The Quarry Visitor Center
On September 22, 1956, the engineering firm Dames and Moore of Salt Lake City evaluated the stability of the bedrock that the foundation of the quarry museum would be built on, with the conclusion that there were no foreseeable foundation problems (Lombard, 1956). The building was discovered later to be anchored into a layer containing a substantial concentration of bentonitic clay, which due to its swelling interactions with water, created worsening foundation integrity problems that resulted in the building being condemned in 2006. Read more about it on The Closing of the Quarry Visitor Center.
The construction of the Quarry Visitor Center at Dinosaur National Monument was part of a program titled “Mission 66”, enacted by National Park Service Director Conrad L. Wirth for the purpose of replacing outdated buildings with modern architecture with greater potential for longevity by 1966. The National Park Service had been fiscally neglected by the federal government since the cessation of World War II, and many facilities were in dire need of replacement or renovation due to an increasing number of visitors. Dinosaur National Monument hired the services of the architectural firm Anshen and Allen of San Francisco, California. The National Park service had preliminary plans for a Quarry Visitor Center which entailed a visitor center with no windows, and the quarry wall under the illumination by artificial light. The first sketches of the quarry visitor center depicted by the architectural firm shifted the view held by the Division of Interpretation, and National Park Service supervisors began to support the idea of an exhibit that allowed visitors to see how the quarry fit into the landscape (Allaback, 2000).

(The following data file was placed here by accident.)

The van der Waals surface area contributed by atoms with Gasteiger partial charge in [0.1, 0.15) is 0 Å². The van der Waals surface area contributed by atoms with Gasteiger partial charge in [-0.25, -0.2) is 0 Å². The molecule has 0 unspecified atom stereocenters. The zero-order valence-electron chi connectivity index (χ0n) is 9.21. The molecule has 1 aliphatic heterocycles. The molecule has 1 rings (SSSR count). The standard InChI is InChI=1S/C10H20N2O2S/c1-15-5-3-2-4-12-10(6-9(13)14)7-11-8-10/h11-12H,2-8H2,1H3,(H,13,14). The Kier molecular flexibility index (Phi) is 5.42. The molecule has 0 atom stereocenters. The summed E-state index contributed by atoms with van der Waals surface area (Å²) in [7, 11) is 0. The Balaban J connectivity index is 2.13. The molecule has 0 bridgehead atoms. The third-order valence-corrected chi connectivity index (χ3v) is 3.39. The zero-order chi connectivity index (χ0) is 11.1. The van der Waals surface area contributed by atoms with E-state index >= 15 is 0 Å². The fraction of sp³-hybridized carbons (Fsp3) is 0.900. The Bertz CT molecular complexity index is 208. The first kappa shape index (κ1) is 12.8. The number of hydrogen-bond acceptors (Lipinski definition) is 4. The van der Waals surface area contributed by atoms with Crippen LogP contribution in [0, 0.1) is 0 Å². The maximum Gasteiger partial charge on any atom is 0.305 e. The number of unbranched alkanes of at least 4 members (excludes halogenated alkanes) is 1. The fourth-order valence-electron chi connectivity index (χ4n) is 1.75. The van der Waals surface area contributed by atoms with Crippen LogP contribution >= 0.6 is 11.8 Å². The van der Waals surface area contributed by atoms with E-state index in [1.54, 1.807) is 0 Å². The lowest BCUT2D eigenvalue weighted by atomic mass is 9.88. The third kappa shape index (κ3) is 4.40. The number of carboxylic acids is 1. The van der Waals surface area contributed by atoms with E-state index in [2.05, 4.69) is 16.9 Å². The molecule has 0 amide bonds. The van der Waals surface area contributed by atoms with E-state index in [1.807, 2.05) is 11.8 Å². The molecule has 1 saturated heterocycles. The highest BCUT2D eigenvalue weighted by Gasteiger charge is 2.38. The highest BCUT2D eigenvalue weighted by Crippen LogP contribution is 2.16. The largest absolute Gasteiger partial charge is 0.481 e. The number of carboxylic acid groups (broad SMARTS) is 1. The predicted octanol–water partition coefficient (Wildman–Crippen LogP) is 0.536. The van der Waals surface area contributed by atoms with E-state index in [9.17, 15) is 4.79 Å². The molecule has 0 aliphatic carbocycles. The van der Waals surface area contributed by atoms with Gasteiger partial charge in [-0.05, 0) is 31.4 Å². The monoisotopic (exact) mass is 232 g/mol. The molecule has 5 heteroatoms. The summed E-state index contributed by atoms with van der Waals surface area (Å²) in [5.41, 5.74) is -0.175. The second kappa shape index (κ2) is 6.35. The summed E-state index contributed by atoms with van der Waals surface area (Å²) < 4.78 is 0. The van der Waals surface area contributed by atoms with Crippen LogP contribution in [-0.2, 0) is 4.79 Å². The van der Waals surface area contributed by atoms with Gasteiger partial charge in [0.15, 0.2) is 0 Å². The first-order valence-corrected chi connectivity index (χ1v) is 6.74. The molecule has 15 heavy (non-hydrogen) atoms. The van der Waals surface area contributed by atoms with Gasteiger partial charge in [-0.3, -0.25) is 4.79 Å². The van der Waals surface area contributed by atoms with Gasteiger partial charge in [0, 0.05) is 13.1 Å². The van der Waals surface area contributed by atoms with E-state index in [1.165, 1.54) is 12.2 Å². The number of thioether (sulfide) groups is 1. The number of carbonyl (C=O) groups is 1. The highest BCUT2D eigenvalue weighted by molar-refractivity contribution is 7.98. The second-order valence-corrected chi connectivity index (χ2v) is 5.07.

After much bureaucratic deliberation and planning, the quarry visitor center was approved for construction. A contract was negotiated between the National Park Service and the R.K. McCullogh Construction Company of Salt Lake City for $309,000 ($2.6 million in 2015), to begin construction of the quarry visitor center on May 1, 1957.
Finally, in 1958, the permanent Quarry Visitor Center was completed. At this time the process of exposing fossils in relief for the function of an in situ exhibit began. This transition opened a new chapter for Dinosaur National Monument, the creation of the first in situ exhibit in the world.
The in situ exhibit became a reality because of the hard work of dedicated museum technicians. Frank McKnight, Jim Adams, and Floyd “Tobe” Wilkins spent years diligently removing the matrix away from the bone. Adams and Wilkins, despite having no formal education in paleontology, were dedicated students to the art of fossil preparation. The wall of bones as an idea for an exhibit had emerged since the quarry’s inception, but the hard work of museum technicians made it possible.
Reliefing work at the quarry would continue until the 1990’s, when the management of the quarry shifted from exposing the maximum number of bones in relief, to preserving the stratigraphic and sedimentological data provided by the quarry wall.
Now that excavations and fossil preparation has ceased, the Carnegie Quarry enters a new phase of its history. The goal is now to preserve this national treasure for generations to come.